We have been examining a surface burst explosion, in which the explosive charge is assumed to be hemispherical and placed on flat, hard, smooth ground surface, so that the blast wave will also be hemispherical. In the Free Air configuration, the blast wave is assumed to be spherical. (
AirBlast has separate databases for the surface burst and free air configurations, both based on experimental measurements of blast wave properties; it is not assumed that a surface burst explosion is equivalent to a free air explosion of twice the size).

AirBlast also provides databases for 'height-of-burst' configurations. In these configurations a spherical charge is exploded at a finite height above a flat, hard, smooth ground surface. The spherical free air blast wave is reflected at the ground surface. The reflection moves away from the point of first contact between the blast wave and the ground, directly under the charge at ground zero, and then along the ground until it reaches a distance roughly equal to the charge height above ground, where it undergoes a transition from the 'regular' reflection (RR) to Mach reflection (MR). Mach reflection is characterized by a triple point at which the original free-air shock, the reflected shock and a new shock, the Mach stem, meet. The triple point trajectory starts on the ground at the RR-MR transition point and rises above the ground.

Sample results for a height-of-burst configuration are shown below:

abgraph6.jpg (15421 bytes)  abgraph7.jpg (46505 bytes)
Peak static overpressure vs ground radius for a 2000 kg of ANFO detonated 30m above the ground surface, using linear axes (first plot) and log-log axes. Note that logarithmic axes are only able to plot values greater than zero and that in height-of-burst configurations AirBlast calculates data at ground range zero (ground zero), and that therefore the first data point (0,3.529) plotted in the first figure, is missing from the second.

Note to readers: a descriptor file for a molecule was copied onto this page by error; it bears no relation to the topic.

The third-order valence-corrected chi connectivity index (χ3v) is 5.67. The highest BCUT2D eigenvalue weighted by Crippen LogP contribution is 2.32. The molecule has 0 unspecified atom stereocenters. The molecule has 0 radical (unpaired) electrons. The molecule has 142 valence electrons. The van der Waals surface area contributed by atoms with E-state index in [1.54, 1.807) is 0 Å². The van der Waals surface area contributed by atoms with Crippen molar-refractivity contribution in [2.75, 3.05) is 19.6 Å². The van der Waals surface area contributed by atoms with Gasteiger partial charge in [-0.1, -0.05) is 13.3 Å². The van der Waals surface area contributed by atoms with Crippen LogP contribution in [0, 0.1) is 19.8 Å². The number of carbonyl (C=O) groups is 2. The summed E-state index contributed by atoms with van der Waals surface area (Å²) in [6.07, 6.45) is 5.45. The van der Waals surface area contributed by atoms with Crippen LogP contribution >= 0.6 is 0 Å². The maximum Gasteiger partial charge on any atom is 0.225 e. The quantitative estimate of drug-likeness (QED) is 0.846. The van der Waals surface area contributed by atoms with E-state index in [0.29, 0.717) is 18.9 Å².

In the plots above, RR-MR transition is seen as an increase in the overpressure ratio around ground radius 30 m. The increase begins in the RR region before transition, where peak pressures are calculated using the free-air database and two-shock reflection theory. After transition, in the MR region, results are from databases of experimental measurements made in actual height-of-burst explosions.

Dynamic Pressures in the example above look like:

abgraph8.jpg (15327 bytes)   abgraph9.jpg (50186 bytes)
Peak dynamic pressure vs ground radius for the same explosion (height of burst 30 m). Dynamic pressures are generally lower than, and decrease with distance more rapidly than, static pressures (cf. plots at top of page), but more interesting perhaps is the fact that dynamic pressure is zero at ground zero, at which point static pressure is a maximum. This is because the air at the ground surface at ground zero remains at rest. Note that the point (0,0) cannot be plotted on the log axes.



square.gif (821 bytes) Congratulations on making it this far. We went through considerable detail towards the end, mainly to stress the fact that AirBlast can provide a large amount of complex information in an understandable way. We scratched the surface.